It is important to bear in mind when discussing the future that costs change, and that estimates of costs two to three decades from now will be necessarily imprecise. If the peak-oil doomsayers are right, then the economics of energy are about to change radically. Even if they are not (and I don’t think they are) then the changing cost of renewables technologies – and the possibile deployment of fourth-generation nuclear – will put us in a very different position in as little as a decade from where we are today. Currently, for example, solar PV is wildly expensive in a UK context, costing 31-46p/kWh, as compared to 8-9.5p/kWh for onshore wind and 6-10p/kWh for nuclear. But falling costs could, in an optimistic reading of the technology cost curve, bring solar PV on a level with wind, gas and nuclear as early as 2030.

So what does all this add up to? It is simple: nuclear and renewables need each other, and all need to compete on a level playing field which sees the climate cost of fossil fuels brought in via a moderate carbon price (around £70 per tonne), whilst emerging technologies like marine renewables are properly supported until they are ready to compete. As the Committee emphasises, we need to totally decarbonise the UK’s electricity sector by 2030, which is completely unfeasible economically without both additional nuclear build and large-scale deployment of offshore wind. Indeed, the Committee’s “illustrative scenario” includes an identical deployment of 40% for both nuclear and renewables by 2030 (with CCS at 15% and unabated gas at 10%).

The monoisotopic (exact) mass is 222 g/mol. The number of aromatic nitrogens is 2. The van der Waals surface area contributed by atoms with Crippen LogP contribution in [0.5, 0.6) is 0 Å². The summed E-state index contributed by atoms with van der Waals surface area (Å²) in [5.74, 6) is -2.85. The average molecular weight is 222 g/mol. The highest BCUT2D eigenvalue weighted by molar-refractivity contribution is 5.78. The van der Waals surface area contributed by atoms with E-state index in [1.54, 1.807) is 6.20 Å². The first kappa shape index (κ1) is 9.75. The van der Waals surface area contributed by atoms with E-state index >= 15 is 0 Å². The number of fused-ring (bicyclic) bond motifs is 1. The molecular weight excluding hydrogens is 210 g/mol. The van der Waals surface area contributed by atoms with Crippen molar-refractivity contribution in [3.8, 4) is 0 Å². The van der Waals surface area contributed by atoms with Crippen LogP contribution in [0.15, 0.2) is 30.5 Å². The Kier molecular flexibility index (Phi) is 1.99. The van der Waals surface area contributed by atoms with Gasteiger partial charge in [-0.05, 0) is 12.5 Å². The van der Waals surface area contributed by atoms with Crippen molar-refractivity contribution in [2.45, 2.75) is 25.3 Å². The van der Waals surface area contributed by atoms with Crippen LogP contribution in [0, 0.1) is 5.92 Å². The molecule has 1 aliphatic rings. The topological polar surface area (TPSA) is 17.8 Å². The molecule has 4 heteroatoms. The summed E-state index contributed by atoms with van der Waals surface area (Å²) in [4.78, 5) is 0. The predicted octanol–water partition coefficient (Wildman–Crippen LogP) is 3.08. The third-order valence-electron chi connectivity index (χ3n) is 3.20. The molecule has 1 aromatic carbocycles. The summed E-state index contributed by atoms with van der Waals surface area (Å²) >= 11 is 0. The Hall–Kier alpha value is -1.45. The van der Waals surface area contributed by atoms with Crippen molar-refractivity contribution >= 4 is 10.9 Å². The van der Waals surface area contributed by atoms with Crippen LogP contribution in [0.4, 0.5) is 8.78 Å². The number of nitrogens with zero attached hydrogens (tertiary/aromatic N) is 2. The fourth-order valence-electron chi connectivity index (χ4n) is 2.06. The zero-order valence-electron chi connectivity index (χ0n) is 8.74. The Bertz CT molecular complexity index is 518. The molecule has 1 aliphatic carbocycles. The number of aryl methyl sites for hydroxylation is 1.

The UK is in an unusual position internationally, in that it has highly ambitious climate mitigation targets, and a strong cross-party consensus domestically on the need to achieve them. There are also moves afoot – with a planned Green Investment Bank, and the sensible announcement of a £30 carbon price floor in the last budget – to structure the market in such a way as to deliver the needed investments. What we need to do now is to get on with building, and to stop the infighting between proponents of renewables and nuclear in particular. In many ways, both face the same constraints, in the form of a planning bureaucracy and public resistance to change which makes it difficult to do anything at all.

So let’s stop arguing and start getting on with transforming the country towards becoming the world-leader on climate change that it so clearly has the potential to be.

© Mark Lynas